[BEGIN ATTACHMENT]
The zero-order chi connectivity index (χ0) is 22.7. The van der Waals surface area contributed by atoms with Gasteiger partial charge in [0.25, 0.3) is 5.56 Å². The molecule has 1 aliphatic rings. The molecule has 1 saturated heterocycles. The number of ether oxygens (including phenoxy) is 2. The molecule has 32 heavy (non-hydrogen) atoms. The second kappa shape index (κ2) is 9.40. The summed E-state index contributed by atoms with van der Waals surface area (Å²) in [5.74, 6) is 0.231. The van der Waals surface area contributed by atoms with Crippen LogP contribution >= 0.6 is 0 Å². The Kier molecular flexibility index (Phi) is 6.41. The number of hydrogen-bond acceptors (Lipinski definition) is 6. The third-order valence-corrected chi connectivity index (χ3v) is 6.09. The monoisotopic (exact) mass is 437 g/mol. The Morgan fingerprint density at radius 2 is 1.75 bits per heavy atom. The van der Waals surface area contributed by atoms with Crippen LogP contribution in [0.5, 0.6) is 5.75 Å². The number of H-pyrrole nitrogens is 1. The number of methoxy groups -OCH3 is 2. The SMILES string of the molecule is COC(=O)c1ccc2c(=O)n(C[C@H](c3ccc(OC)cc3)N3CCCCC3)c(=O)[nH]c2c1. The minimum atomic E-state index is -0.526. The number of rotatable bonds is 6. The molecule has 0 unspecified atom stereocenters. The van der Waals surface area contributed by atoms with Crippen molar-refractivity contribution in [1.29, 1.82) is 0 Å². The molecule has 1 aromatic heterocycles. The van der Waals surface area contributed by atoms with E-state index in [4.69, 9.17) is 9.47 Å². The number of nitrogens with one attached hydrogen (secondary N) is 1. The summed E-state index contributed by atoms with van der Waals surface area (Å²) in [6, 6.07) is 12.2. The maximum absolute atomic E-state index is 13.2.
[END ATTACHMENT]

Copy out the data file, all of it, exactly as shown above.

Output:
The zero-order chi connectivity index (χ0) is 22.7. The van der Waals surface area contributed by atoms with Gasteiger partial charge in [0.25, 0.3) is 5.56 Å². The molecule has 1 aliphatic rings. The molecule has 1 saturated heterocycles. The number of ether oxygens (including phenoxy) is 2. The molecule has 32 heavy (non-hydrogen) atoms. The second kappa shape index (κ2) is 9.40. The summed E-state index contributed by atoms with van der Waals surface area (Å²) in [5.74, 6) is 0.231. The van der Waals surface area contributed by atoms with Crippen LogP contribution >= 0.6 is 0 Å². The Kier molecular flexibility index (Phi) is 6.41. The number of hydrogen-bond acceptors (Lipinski definition) is 6. The third-order valence-corrected chi connectivity index (χ3v) is 6.09. The monoisotopic (exact) mass is 437 g/mol. The Morgan fingerprint density at radius 2 is 1.75 bits per heavy atom. The van der Waals surface area contributed by atoms with Crippen LogP contribution in [0.5, 0.6) is 5.75 Å². The number of H-pyrrole nitrogens is 1. The number of methoxy groups -OCH3 is 2. The SMILES string of the molecule is COC(=O)c1ccc2c(=O)n(C[C@H](c3ccc(OC)cc3)N3CCCCC3)c(=O)[nH]c2c1. The minimum atomic E-state index is -0.526. The number of rotatable bonds is 6. The molecule has 0 unspecified atom stereocenters. The van der Waals surface area contributed by atoms with Crippen molar-refractivity contribution in [1.29, 1.82) is 0 Å². The molecule has 1 aromatic heterocycles. The van der Waals surface area contributed by atoms with E-state index in [4.69, 9.17) is 9.47 Å². The number of nitrogens with one attached hydrogen (secondary N) is 1. The summed E-state index contributed by atoms with van der Waals surface area (Å²) in [6, 6.07) is 12.2. The maximum absolute atomic E-state index is 13.2.